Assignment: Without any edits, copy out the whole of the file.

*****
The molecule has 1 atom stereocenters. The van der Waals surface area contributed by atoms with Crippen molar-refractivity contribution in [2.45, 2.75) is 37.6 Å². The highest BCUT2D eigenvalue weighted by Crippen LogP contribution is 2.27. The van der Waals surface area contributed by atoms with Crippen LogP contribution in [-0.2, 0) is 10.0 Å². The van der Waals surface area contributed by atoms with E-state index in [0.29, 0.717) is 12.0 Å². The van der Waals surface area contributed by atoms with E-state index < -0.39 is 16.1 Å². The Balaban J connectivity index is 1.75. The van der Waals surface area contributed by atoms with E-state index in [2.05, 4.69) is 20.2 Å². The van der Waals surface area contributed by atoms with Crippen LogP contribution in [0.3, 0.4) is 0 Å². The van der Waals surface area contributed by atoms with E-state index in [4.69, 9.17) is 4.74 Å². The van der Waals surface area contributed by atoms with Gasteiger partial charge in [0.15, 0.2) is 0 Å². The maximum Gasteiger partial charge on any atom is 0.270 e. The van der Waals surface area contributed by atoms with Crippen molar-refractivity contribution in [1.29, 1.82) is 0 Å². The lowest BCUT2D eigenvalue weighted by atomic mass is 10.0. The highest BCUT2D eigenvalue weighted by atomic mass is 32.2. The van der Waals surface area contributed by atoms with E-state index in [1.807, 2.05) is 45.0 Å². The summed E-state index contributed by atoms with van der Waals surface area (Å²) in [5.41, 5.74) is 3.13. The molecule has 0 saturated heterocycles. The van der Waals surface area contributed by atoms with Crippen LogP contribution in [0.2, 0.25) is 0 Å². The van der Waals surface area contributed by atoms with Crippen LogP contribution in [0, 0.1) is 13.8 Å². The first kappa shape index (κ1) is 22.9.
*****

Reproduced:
The molecule has 1 atom stereocenters. The van der Waals surface area contributed by atoms with Crippen molar-refractivity contribution in [2.45, 2.75) is 37.6 Å². The highest BCUT2D eigenvalue weighted by Crippen LogP contribution is 2.27. The van der Waals surface area contributed by atoms with Crippen LogP contribution in [-0.2, 0) is 10.0 Å². The van der Waals surface area contributed by atoms with E-state index in [0.29, 0.717) is 12.0 Å². The van der Waals surface area contributed by atoms with E-state index < -0.39 is 16.1 Å². The Balaban J connectivity index is 1.75. The van der Waals surface area contributed by atoms with E-state index in [2.05, 4.69) is 20.2 Å². The van der Waals surface area contributed by atoms with Crippen LogP contribution in [0.3, 0.4) is 0 Å². The van der Waals surface area contributed by atoms with E-state index in [4.69, 9.17) is 4.74 Å². The van der Waals surface area contributed by atoms with Gasteiger partial charge in [0.15, 0.2) is 0 Å². The maximum Gasteiger partial charge on any atom is 0.270 e. The van der Waals surface area contributed by atoms with Crippen molar-refractivity contribution in [1.29, 1.82) is 0 Å². The lowest BCUT2D eigenvalue weighted by atomic mass is 10.0. The highest BCUT2D eigenvalue weighted by atomic mass is 32.2. The van der Waals surface area contributed by atoms with E-state index in [1.807, 2.05) is 45.0 Å². The summed E-state index contributed by atoms with van der Waals surface area (Å²) in [5.41, 5.74) is 3.13. The molecule has 0 saturated heterocycles. The van der Waals surface area contributed by atoms with Crippen LogP contribution in [0.2, 0.25) is 0 Å². The van der Waals surface area contributed by atoms with Crippen LogP contribution in [0, 0.1) is 13.8 Å². The first kappa shape index (κ1) is 22.9.